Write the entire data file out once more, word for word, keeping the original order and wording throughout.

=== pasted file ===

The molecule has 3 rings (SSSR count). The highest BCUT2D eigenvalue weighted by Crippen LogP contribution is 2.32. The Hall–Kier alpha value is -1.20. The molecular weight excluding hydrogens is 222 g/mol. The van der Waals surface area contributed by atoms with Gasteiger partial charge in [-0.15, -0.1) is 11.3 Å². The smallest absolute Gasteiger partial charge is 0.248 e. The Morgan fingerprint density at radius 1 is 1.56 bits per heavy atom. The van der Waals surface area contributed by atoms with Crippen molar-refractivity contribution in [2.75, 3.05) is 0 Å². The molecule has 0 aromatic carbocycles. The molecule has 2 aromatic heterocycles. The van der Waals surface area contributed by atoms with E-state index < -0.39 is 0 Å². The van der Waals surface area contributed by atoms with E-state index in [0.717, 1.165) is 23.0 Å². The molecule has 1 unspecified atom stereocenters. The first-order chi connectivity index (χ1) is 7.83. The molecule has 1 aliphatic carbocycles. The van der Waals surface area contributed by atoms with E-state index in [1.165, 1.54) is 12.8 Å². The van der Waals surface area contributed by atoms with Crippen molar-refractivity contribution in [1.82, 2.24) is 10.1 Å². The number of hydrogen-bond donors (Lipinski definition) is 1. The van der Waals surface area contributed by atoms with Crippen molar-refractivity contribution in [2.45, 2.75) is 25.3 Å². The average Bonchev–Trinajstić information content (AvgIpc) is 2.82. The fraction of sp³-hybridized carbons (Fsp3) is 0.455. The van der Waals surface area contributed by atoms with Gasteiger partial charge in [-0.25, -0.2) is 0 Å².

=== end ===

The molecule has 3 rings (SSSR count). The highest BCUT2D eigenvalue weighted by Crippen LogP contribution is 2.32. The Hall–Kier alpha value is -1.20. The molecular weight excluding hydrogens is 222 g/mol. The van der Waals surface area contributed by atoms with Gasteiger partial charge in [-0.15, -0.1) is 11.3 Å². The smallest absolute Gasteiger partial charge is 0.248 e. The Morgan fingerprint density at radius 1 is 1.56 bits per heavy atom. The van der Waals surface area contributed by atoms with Crippen molar-refractivity contribution in [2.75, 3.05) is 0 Å². The molecule has 0 aromatic carbocycles. The molecule has 2 aromatic heterocycles. The van der Waals surface area contributed by atoms with E-state index < -0.39 is 0 Å². The van der Waals surface area contributed by atoms with E-state index in [0.717, 1.165) is 23.0 Å². The molecule has 1 unspecified atom stereocenters. The first-order chi connectivity index (χ1) is 7.83. The molecule has 1 aliphatic carbocycles. The van der Waals surface area contributed by atoms with E-state index in [1.165, 1.54) is 12.8 Å². The van der Waals surface area contributed by atoms with Crippen molar-refractivity contribution in [1.82, 2.24) is 10.1 Å². The number of hydrogen-bond donors (Lipinski definition) is 1. The van der Waals surface area contributed by atoms with Crippen molar-refractivity contribution in [2.45, 2.75) is 25.3 Å². The average Bonchev–Trinajstić information content (AvgIpc) is 2.82. The fraction of sp³-hybridized carbons (Fsp3) is 0.455. The van der Waals surface area contributed by atoms with Gasteiger partial charge in [-0.25, -0.2) is 0 Å².